The global pandemic has heightened the productivity imperative in the public sector. The accurate measure of productivity is important for policy given that the public sector is a major employer in most economies. This is the main point stressed by Firas Raad, World Bank Country Manager based in Malaysia at the International Roundtable on Public Sector Productivity Measurement held on June 16, 2021, organized by the World Bank to discuss the issue of public sector productivity. The panel comprised of two reactors from ASEAN (Philippines and Malaysia), the Organization for Economic Co-operation and Development (OECD) and the European Commission.
To start with, Daniel Rogger of the Bureaucracy Lab presented the architecture for productivity analysis using an articulated model of understanding of productivity in government, the complementary approach of using macro and micro-measures of productivity, and the correlation of data to determinants of productivity. Members of the panel also shared their organization’s experiences, challenges, and key lessons in measuring public sector productivity.
Magdalena Mendoza, Senior Vice-President of the Development Academy of the Philippines, traced the evolution of productivity movement in the Philippine public sector at a time when the country had a very tight fiscal situation, then under the period of heightened demand for results, and the need to regain the trust of its citizenry. She mentioned that measuring public sector productivity remains a challenge although there had been several efforts to do so. For instance, productivity measurement done at the service-level such as tax collection, licensing, and passport application using the methodology of Dunleavy and Carrera of the London School of Economics and at meso-level such as health and education adapting an approach used to measure productivity in Australia. She raised the need for a consensus on the construct of public sector productivity to adopt a national-level measurement approach.
Other members of the panel also shared their organization’s experiences, challenges, and key lessons in measuring public sector productivity. Mattieu Cahen, Senior Policy Analyst of the Infrastructure and Public Procurement Division of the OECD discussed the challenges on data such as lack of standardization, disconnection between data, main impact, the importance of environment, and context. He also conveyed the trend of looking beyond efficiency and effectiveness of administration and into the broader sense of well-being. Dr. Lewis Dijksta, Head of the Economic Analysis Sector of the Directorate-General for Regional and Urban Policy, European Commission shared the experience of the World Justice Project using a justice scoreboard that relied on administrative data monitored regularly to create a government benchmark. This showed data variation in regional and urban contexts which enabled the transfer of knowledge for improvement. Dr. Thomas Niaounakis, Senior Advisor of the Ministry of Finance Netherlands, provided the advice of prioritizing organizations willing to adopt productivity measurement compared to those resistant in lieu of the challenges of implementation. Dr. Anesee Ibrahim, Director for Research of the Planning and Policy Division of the Public Service Department of Malaysia, seconded the panel members in their challenges and key learnings. He emphasized how measuring productivity at the individual level can have a very big impact on human resource management as data provides actionable information and understands characteristics that correlate to productivity.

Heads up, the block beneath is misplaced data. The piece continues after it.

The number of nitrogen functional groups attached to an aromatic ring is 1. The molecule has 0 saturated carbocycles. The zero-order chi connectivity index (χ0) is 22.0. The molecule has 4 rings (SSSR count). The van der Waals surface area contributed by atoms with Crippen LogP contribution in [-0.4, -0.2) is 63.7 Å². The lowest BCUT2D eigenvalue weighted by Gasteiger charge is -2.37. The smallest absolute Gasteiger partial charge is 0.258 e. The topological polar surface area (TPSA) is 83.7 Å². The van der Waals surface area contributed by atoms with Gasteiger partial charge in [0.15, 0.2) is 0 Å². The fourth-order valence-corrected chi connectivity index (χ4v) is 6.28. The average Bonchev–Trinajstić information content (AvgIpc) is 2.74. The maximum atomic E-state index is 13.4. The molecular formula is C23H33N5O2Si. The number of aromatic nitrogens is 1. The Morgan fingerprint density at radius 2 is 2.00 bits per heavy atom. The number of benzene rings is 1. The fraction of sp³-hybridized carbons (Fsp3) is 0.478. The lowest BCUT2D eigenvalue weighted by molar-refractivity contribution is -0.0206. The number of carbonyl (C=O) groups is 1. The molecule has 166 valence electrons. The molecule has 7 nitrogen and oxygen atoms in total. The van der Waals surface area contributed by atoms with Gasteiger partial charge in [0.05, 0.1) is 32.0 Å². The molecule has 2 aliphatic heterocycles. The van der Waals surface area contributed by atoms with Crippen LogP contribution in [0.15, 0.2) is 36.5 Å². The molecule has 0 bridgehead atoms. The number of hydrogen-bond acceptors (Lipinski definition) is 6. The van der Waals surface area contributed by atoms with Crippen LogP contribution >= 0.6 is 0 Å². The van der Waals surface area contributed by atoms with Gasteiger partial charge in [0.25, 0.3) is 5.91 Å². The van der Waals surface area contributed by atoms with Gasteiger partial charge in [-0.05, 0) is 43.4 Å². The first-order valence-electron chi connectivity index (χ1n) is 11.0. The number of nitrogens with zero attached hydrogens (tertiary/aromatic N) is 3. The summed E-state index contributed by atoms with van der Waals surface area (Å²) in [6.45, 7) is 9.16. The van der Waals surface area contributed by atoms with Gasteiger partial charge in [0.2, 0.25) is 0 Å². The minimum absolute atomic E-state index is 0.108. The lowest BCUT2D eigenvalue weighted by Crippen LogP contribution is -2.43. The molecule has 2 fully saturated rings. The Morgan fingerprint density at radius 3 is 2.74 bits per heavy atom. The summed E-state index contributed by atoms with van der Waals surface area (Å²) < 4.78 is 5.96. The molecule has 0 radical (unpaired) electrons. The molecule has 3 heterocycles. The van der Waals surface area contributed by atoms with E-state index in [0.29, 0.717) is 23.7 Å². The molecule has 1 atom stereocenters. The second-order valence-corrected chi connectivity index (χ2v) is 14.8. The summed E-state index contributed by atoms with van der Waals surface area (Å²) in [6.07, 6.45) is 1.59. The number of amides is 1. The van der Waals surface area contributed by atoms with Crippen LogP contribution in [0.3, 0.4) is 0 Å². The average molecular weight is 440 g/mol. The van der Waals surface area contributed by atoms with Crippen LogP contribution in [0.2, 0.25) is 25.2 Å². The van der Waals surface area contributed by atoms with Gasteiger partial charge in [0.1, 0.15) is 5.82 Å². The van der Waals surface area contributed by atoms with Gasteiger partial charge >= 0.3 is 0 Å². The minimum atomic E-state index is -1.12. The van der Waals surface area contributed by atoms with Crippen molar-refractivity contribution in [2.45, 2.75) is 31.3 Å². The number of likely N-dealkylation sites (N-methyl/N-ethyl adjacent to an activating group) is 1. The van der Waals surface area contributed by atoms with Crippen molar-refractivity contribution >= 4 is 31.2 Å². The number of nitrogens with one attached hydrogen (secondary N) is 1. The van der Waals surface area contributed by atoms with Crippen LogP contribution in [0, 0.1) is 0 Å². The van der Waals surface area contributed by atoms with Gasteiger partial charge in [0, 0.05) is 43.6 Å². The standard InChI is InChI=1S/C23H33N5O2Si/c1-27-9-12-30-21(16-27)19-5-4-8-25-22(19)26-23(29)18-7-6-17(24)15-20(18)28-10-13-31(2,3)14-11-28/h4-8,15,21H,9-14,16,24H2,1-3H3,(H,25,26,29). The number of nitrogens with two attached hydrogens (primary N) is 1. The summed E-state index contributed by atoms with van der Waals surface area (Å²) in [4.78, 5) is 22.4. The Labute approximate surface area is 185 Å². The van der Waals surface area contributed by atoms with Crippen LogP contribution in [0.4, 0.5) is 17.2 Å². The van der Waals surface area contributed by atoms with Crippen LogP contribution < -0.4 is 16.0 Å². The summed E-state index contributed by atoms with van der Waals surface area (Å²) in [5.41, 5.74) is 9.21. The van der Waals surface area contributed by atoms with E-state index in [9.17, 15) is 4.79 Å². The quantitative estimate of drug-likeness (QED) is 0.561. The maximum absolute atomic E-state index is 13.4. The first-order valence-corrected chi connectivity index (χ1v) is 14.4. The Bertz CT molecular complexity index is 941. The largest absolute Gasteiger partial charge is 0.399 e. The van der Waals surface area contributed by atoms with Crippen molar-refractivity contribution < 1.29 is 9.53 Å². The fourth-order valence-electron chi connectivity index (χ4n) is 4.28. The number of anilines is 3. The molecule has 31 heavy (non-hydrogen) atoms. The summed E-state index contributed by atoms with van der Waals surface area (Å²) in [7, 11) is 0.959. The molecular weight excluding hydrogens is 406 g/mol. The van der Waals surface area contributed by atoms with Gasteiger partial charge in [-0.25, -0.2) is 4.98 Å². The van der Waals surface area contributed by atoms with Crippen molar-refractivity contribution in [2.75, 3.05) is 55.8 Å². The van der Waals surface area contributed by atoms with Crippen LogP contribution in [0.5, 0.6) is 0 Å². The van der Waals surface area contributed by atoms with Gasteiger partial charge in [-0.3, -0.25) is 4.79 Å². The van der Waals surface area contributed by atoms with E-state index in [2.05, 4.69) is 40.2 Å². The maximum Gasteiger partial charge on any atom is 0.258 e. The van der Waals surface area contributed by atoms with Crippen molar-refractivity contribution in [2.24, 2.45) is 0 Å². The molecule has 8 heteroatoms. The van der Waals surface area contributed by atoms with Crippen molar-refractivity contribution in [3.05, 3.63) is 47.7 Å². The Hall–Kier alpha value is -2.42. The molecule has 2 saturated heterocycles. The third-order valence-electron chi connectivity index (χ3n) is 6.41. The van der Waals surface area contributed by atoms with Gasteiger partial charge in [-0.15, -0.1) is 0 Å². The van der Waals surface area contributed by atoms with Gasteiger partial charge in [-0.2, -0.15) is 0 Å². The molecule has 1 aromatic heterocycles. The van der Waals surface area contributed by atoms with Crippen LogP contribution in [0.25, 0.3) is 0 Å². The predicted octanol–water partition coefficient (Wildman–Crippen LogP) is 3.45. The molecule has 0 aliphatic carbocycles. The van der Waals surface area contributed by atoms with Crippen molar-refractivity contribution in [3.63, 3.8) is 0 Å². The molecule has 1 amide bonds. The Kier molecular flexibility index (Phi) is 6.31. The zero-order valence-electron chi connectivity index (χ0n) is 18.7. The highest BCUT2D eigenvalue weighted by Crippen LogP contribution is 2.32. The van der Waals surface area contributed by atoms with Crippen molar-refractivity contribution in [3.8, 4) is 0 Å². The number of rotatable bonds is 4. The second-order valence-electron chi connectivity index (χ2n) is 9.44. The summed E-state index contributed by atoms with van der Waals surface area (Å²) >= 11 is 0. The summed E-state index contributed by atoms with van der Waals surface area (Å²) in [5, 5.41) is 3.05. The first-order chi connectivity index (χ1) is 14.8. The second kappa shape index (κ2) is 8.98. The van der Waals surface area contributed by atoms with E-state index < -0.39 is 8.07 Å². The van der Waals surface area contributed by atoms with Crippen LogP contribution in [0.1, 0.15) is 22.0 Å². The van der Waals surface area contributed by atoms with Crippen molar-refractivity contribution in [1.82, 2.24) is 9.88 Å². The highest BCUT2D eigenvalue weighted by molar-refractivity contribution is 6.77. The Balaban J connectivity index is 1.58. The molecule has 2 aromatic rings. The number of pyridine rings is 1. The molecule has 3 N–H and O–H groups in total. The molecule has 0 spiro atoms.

Deryck Brown, Senior Public Sector Specialist of the World Bank, closed the session by synthesizing the efforts from the different countries and highlighting creative ways to address implementation challenges. With public sector productivity measurement becoming increasingly relevant to improve performance and deliver better public service, he encouraged organizations like the DAP to participate in the various activities of the World Bank’s Bureaucracy Lab, which is purposed to produce new datasets and conduct analytical work to better understand and innovate government bureaucracies.